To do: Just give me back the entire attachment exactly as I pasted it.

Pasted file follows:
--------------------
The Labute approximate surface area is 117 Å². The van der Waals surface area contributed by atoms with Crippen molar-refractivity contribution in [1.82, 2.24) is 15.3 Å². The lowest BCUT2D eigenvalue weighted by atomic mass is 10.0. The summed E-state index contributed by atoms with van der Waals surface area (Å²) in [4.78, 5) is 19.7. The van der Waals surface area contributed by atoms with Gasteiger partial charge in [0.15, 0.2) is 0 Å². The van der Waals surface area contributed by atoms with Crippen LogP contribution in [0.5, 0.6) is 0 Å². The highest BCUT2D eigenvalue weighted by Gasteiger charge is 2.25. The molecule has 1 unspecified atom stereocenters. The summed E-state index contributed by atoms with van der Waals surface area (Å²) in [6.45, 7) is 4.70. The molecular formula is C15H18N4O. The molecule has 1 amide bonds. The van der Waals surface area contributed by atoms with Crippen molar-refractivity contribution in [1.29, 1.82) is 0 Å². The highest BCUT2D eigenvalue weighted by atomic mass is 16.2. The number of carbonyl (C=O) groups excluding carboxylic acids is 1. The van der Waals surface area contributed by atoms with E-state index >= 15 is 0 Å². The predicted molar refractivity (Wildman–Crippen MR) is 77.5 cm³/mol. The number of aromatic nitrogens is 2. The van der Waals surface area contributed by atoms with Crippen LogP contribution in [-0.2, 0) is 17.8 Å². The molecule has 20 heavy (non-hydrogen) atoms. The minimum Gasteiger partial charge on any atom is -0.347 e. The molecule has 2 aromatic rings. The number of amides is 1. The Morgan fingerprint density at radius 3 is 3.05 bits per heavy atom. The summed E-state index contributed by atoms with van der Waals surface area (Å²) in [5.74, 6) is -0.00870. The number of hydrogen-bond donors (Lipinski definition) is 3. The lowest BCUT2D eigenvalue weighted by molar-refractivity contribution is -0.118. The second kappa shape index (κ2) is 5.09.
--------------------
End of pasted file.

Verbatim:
The Labute approximate surface area is 117 Å². The van der Waals surface area contributed by atoms with Crippen molar-refractivity contribution in [1.82, 2.24) is 15.3 Å². The lowest BCUT2D eigenvalue weighted by atomic mass is 10.0. The summed E-state index contributed by atoms with van der Waals surface area (Å²) in [4.78, 5) is 19.7. The van der Waals surface area contributed by atoms with Gasteiger partial charge in [0.15, 0.2) is 0 Å². The van der Waals surface area contributed by atoms with Crippen LogP contribution in [0.5, 0.6) is 0 Å². The highest BCUT2D eigenvalue weighted by Gasteiger charge is 2.25. The molecule has 1 unspecified atom stereocenters. The summed E-state index contributed by atoms with van der Waals surface area (Å²) in [6.45, 7) is 4.70. The molecular formula is C15H18N4O. The molecule has 1 amide bonds. The van der Waals surface area contributed by atoms with Crippen molar-refractivity contribution in [1.29, 1.82) is 0 Å². The highest BCUT2D eigenvalue weighted by atomic mass is 16.2. The number of carbonyl (C=O) groups excluding carboxylic acids is 1. The van der Waals surface area contributed by atoms with E-state index >= 15 is 0 Å². The predicted molar refractivity (Wildman–Crippen MR) is 77.5 cm³/mol. The number of aromatic nitrogens is 2. The van der Waals surface area contributed by atoms with Crippen LogP contribution in [-0.2, 0) is 17.8 Å². The molecule has 20 heavy (non-hydrogen) atoms. The minimum Gasteiger partial charge on any atom is -0.347 e. The molecule has 2 aromatic rings. The number of amides is 1. The Morgan fingerprint density at radius 3 is 3.05 bits per heavy atom. The summed E-state index contributed by atoms with van der Waals surface area (Å²) in [5.74, 6) is -0.00870. The number of hydrogen-bond donors (Lipinski definition) is 3. The lowest BCUT2D eigenvalue weighted by molar-refractivity contribution is -0.118. The second kappa shape index (κ2) is 5.09.